"Holland?!?" you say. "What do you mean Holland?? I signed up for Italy! I'm supposed to be in Italy. All my life I've dreamed of going to Italy."
But there's been a change in the flight plan. They've landed in Holland and there you must stay.
The important thing is that they haven't taken you to a horrible, disgusting, filthy place, full of pestilence, famine and disease. It's just a different place.
So you must go out and buy new guide books. And you must learn a whole new language. And you will meet a whole new group of people you would never have met.
It's just a different place. It's slower-paced than Italy, less flashy than Italy. But after you've been there for a while and you catch your breath, you look around.... and you begin to notice that Holland has windmills....and Holland has tulips. Holland even has Rembrandts.
But everyone you know is busy coming and going from Italy... and they're all bragging about what a wonderful time they had there. And for the rest of your life, you will say "Yes, that's where I was supposed to go. That's what I had planned."
And the pain of that will never, ever go away... because the loss of that dream is a very very significant loss.
But... if you spend your life mourning the fact that you didn't get to Italy, you may never be free to enjoy the very special, the very lovely things ... about Holland."

 It occurred to me this week, that maybe this year is not so much about change in our circumstances. Maybe we're already in the jobs we're supposed to be in.


 Maybe this year is just about growth in our character.
 Because that's what really matters to God.

Not career success, or money in the bank, or that perfectly comfortable white picket fenced family life.

But about seeing the tulips in Holland. The windmills.  And the Rembrandts.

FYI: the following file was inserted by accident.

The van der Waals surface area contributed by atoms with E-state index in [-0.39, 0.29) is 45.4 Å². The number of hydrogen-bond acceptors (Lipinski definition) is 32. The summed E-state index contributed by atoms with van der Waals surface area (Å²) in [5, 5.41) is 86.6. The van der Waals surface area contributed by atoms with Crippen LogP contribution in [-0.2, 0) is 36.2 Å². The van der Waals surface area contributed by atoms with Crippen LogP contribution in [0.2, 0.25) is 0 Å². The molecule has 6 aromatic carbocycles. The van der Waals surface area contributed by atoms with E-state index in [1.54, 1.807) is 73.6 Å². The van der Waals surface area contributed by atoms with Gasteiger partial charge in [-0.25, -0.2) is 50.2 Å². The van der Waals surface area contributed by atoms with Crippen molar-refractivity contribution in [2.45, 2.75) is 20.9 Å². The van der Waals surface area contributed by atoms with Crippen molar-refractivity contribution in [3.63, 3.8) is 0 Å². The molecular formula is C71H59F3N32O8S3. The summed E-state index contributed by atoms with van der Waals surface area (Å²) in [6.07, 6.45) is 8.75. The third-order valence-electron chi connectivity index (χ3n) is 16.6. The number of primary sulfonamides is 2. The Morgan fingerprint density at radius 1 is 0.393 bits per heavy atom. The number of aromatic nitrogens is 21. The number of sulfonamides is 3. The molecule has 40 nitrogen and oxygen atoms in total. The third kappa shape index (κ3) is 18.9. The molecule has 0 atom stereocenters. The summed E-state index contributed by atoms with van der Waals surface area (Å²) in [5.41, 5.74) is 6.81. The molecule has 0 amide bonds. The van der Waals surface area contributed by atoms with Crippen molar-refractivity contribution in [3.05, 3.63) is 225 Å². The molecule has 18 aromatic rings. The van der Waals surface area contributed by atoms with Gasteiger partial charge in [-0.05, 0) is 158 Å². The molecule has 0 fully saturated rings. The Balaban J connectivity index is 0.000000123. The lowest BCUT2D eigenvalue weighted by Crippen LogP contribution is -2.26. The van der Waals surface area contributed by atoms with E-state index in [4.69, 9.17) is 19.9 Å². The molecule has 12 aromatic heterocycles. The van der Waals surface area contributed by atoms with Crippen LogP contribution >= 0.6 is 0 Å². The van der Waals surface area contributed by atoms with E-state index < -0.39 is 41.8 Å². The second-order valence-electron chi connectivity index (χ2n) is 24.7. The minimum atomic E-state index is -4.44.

Saturday, August 10, 2013

What is Good

If there's one thing you realize a few days into your second child being born, it's how different each of your children are.

The Dude was born with lighter hair, darker eyes than his big brother. He didn't come into the world angry. He actually soothed to my touch soon after birth.


Not far into his entrance, I discovered how many similarities they had as well. They both had very sensitive stomachs and colicky periods. They both loved nursing much more than sleeping. Both of them threw their pacifiers out of their mouths at exactly 7 months.

Aquaman quickly attached to a blanket when he was weaned, but The Dude still sniffs at the idea of a "transitional object". He accepts no subsitutes. They both prefer to be naked than clothed. Neither of them can ever sit still. Aquaman has the lowest pain tolerance ever, and The Dude can smack his head against the wall and keep right on going.

Parenting two very different people, at the same time, when they are both in very different developmental stages, can be incredibly difficult. Factor in a job, a husband who is often not off on the same days as I am, and well...

I realized yesterday that there is one aspect of it where I have been falling short.

It's been just a little too easy to expect a lot of Aquaman, and very little from The Dude. Some of it is birth order, of course, and that's how I've justified it in my mind all along. There's a reason firstborns become who they are for the most part. Responsibility is a part of their lives from the day their little sibling is born. Developmentally, Aquaman should be held to a higher standard. He's old enough to "know better" in a lot of cases. But it's not all that in our home. Some of it is just that Aquaman is easier to discipline. Probably partly because he had more consistency from the beginning, since there was only one of him. But it's also just who he is.

Losing toy time or time outs have always been very serious to him. He takes himself very seriously, and does not like to make mistakes. As a result, even though he is quite strong willed and strongly emotional,  boundaries have been *relatively* easy to establish.

But The Dude.

The Dude thinks it's all pretty funny. He's awfully cute, and, unlike Aquaman, he knows it, and knows how to use it to his advantage. He has a temper.

 And he's arguably even more persistent than his brother.

It's been easier to give in. Not all the time, but enough times. 

This morning, I took a run on the beach at sunrise. It was amazing.